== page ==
- the protection of the data subject or the rights and freedoms of others; or
- the enforcement of civil law claims.
How to make your request to exercise your data protection rights
A request to exercise these rights should be made to SPT’s Information Governance and Committee Services Officer and you can submit your request as follows:
- Via email to email@example.com
- Via post to 131 St Vincent Street, Glasgow, G2 5JF, marked for the attention of the Information Governance and Committee Services Officer.
When you are exercising your rights we would encourage you to use the following forms:
- SPT’s DSAR Form (for when you want to take access to your own information); or
- SPT’s Subject Rights Form (for when you want to exercise any of the other data subject rights described above).
You can find these forms on our website and they are also available on request from our reception at 131 St Vincent Street, Glasgow, G2 5JF.
When you’re making a request for access to your personal data from SPT’s CCTV systems, please use the particular DSAR-CCTV form and it should be directed as follows:
For access to the Subway CCTV system please send your request to:
Operations and Security Manager (Subway)
Govan Subway Station,
737 Govan Road,
For access to the Bus CCTV and 131 St Vincent Street CCTV system:
Customer Services and Security Manager
Buchanan Bus Station
Once SPT receives your data subject request
- We must provide a copy of the information that you are entitled to under the GDPR free of charge.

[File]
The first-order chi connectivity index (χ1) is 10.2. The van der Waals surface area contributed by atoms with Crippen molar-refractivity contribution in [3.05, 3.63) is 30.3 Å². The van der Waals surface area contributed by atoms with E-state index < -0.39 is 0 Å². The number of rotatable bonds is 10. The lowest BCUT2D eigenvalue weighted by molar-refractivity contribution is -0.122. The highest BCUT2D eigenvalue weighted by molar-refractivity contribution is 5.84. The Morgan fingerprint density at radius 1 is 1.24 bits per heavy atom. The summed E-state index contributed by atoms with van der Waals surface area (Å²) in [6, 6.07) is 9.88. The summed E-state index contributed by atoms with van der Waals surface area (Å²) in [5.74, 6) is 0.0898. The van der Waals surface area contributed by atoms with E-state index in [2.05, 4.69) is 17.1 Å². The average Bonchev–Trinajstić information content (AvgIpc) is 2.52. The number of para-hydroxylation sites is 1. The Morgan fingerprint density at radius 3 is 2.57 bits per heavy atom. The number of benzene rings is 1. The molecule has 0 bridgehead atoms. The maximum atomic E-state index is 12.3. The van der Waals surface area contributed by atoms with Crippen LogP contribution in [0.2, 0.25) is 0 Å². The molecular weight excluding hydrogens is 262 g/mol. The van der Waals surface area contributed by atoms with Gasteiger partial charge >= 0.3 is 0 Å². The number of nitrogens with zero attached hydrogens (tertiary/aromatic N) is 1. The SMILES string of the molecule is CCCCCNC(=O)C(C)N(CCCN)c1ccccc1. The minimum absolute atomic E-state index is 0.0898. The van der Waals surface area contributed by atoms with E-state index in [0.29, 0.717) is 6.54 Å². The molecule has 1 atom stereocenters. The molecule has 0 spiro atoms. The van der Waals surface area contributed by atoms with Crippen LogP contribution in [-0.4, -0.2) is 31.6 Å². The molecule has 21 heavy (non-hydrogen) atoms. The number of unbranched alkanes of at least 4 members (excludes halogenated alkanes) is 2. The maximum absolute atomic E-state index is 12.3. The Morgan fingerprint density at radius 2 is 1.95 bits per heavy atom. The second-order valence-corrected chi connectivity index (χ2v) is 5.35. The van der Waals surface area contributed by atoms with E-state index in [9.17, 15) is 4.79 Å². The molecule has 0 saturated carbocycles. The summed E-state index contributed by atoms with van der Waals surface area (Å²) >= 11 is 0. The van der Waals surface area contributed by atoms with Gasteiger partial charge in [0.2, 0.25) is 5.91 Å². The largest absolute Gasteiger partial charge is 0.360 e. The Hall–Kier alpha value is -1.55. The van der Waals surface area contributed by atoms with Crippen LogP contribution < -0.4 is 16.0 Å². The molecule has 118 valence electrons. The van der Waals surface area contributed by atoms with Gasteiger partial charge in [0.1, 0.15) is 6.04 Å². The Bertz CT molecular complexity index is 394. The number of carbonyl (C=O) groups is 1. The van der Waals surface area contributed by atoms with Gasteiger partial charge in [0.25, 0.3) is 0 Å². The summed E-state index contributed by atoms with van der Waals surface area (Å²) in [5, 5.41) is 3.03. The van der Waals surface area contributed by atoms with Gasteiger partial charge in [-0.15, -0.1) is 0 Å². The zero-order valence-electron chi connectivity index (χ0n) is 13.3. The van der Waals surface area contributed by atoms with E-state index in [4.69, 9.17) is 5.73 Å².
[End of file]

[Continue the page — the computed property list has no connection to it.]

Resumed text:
- However, SPT is entitled under the law to charge a ‘reasonable fee’ when a request is manifestly unfounded or excessive, particularly if it is repetitive.
- SPT must deal with your request for information and provide you with the information to which you are legally entitled at the latest within one month of receipt.
- However, we will be able to extend the period of compliance by a further two months where requests are complex or numerous. If this is the case, SPT must inform you within one month of the receipt of the request and explain why the extension is necessary.
Information that SPT is processing
We will be providing a number of new notices, as required by the new law, setting out for you what personal information SPT holds, why we need that information, what we are using it for, and whether we are sharing the information.
Where SPT is holding information that relates to you and from which you are identifiable, we will retain that for so long as it is necessary, reasonable and proportionate to do so in order to allow SPT to perform its functions and tasks undertaken in the public interest and in order to allow us to meet our public sector duty to deliver best value.
It is important to note that SPT is a public authority covered by the Freedom of Information (Scotland) Act 2002 (“FOISA”) and the Environmental Information (Scotland) Regulations 2004 (“the EIRs”). This means that in certain circumstances we are obliged to release information into the public domain. Where your personal data falls within the scope of a request for information under FOISA or the EIRs, SPT will appropriately assess your personal information, and the reasons why we hold that information, against our obligations and the exceptions and exemptions to the obligation to disclose information. We will only release your personal information where to do so would be compatible with the data protection law in force at the time.